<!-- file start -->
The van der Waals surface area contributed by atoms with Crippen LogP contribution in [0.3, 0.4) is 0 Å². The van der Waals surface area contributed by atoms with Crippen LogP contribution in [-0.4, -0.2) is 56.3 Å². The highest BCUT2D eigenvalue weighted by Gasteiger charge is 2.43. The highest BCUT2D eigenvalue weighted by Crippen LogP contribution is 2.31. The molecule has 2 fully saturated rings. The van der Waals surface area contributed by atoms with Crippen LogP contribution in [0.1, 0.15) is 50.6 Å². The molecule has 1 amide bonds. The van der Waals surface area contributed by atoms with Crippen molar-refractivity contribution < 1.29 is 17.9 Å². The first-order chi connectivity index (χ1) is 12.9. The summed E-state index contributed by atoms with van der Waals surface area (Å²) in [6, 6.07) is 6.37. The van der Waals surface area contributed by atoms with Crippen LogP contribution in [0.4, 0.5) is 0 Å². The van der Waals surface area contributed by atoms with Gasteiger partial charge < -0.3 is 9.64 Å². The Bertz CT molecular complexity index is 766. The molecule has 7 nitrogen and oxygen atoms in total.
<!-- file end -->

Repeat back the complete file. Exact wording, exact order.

The van der Waals surface area contributed by atoms with Crippen LogP contribution in [0.3, 0.4) is 0 Å². The van der Waals surface area contributed by atoms with Crippen LogP contribution in [-0.4, -0.2) is 56.3 Å². The highest BCUT2D eigenvalue weighted by Gasteiger charge is 2.43. The highest BCUT2D eigenvalue weighted by Crippen LogP contribution is 2.31. The molecule has 2 fully saturated rings. The van der Waals surface area contributed by atoms with Crippen LogP contribution in [0.1, 0.15) is 50.6 Å². The molecule has 1 amide bonds. The van der Waals surface area contributed by atoms with Crippen molar-refractivity contribution < 1.29 is 17.9 Å². The first-order chi connectivity index (χ1) is 12.9. The summed E-state index contributed by atoms with van der Waals surface area (Å²) in [6, 6.07) is 6.37. The van der Waals surface area contributed by atoms with Crippen LogP contribution in [0.4, 0.5) is 0 Å². The van der Waals surface area contributed by atoms with Gasteiger partial charge < -0.3 is 9.64 Å². The Bertz CT molecular complexity index is 766. The molecule has 7 nitrogen and oxygen atoms in total.